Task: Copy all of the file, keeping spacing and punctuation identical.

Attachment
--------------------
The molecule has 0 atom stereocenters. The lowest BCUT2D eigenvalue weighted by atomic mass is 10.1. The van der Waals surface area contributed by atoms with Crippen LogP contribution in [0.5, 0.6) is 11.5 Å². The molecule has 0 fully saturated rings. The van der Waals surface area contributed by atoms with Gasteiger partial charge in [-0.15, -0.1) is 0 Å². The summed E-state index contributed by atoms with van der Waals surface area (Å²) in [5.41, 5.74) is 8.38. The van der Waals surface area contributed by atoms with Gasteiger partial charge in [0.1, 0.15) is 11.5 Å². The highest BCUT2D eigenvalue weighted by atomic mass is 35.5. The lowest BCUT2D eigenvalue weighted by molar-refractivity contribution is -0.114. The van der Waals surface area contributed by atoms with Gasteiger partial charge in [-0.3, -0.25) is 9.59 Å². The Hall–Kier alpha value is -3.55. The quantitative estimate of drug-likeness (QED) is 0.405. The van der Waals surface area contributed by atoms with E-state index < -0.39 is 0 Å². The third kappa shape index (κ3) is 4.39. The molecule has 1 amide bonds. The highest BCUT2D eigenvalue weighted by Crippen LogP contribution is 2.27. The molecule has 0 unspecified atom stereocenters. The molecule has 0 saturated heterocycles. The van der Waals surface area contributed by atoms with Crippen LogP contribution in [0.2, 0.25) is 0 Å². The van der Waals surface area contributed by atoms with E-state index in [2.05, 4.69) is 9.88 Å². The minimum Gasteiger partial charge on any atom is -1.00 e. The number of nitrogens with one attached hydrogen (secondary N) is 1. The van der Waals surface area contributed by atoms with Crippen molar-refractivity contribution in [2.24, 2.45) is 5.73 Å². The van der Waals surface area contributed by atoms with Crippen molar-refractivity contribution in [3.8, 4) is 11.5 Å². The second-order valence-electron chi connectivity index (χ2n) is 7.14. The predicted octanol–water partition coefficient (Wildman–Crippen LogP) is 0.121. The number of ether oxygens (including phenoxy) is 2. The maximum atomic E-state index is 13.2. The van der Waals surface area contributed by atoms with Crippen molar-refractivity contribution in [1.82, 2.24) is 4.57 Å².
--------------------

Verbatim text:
The molecule has 0 atom stereocenters. The lowest BCUT2D eigenvalue weighted by atomic mass is 10.1. The van der Waals surface area contributed by atoms with Crippen LogP contribution in [0.5, 0.6) is 11.5 Å². The molecule has 0 fully saturated rings. The van der Waals surface area contributed by atoms with Gasteiger partial charge in [-0.15, -0.1) is 0 Å². The summed E-state index contributed by atoms with van der Waals surface area (Å²) in [5.41, 5.74) is 8.38. The van der Waals surface area contributed by atoms with Gasteiger partial charge in [0.1, 0.15) is 11.5 Å². The highest BCUT2D eigenvalue weighted by atomic mass is 35.5. The lowest BCUT2D eigenvalue weighted by molar-refractivity contribution is -0.114. The van der Waals surface area contributed by atoms with Gasteiger partial charge in [-0.3, -0.25) is 9.59 Å². The Hall–Kier alpha value is -3.55. The quantitative estimate of drug-likeness (QED) is 0.405. The van der Waals surface area contributed by atoms with E-state index < -0.39 is 0 Å². The third kappa shape index (κ3) is 4.39. The molecule has 1 amide bonds. The highest BCUT2D eigenvalue weighted by Crippen LogP contribution is 2.27. The molecule has 0 unspecified atom stereocenters. The molecule has 0 saturated heterocycles. The van der Waals surface area contributed by atoms with Crippen LogP contribution in [0.2, 0.25) is 0 Å². The van der Waals surface area contributed by atoms with E-state index in [2.05, 4.69) is 9.88 Å². The minimum Gasteiger partial charge on any atom is -1.00 e. The number of nitrogens with one attached hydrogen (secondary N) is 1. The van der Waals surface area contributed by atoms with Crippen molar-refractivity contribution in [2.24, 2.45) is 5.73 Å². The van der Waals surface area contributed by atoms with Crippen molar-refractivity contribution in [3.8, 4) is 11.5 Å². The second-order valence-electron chi connectivity index (χ2n) is 7.14. The predicted octanol–water partition coefficient (Wildman–Crippen LogP) is 0.121. The number of ether oxygens (including phenoxy) is 2. The maximum atomic E-state index is 13.2. The van der Waals surface area contributed by atoms with Crippen molar-refractivity contribution in [1.82, 2.24) is 4.57 Å².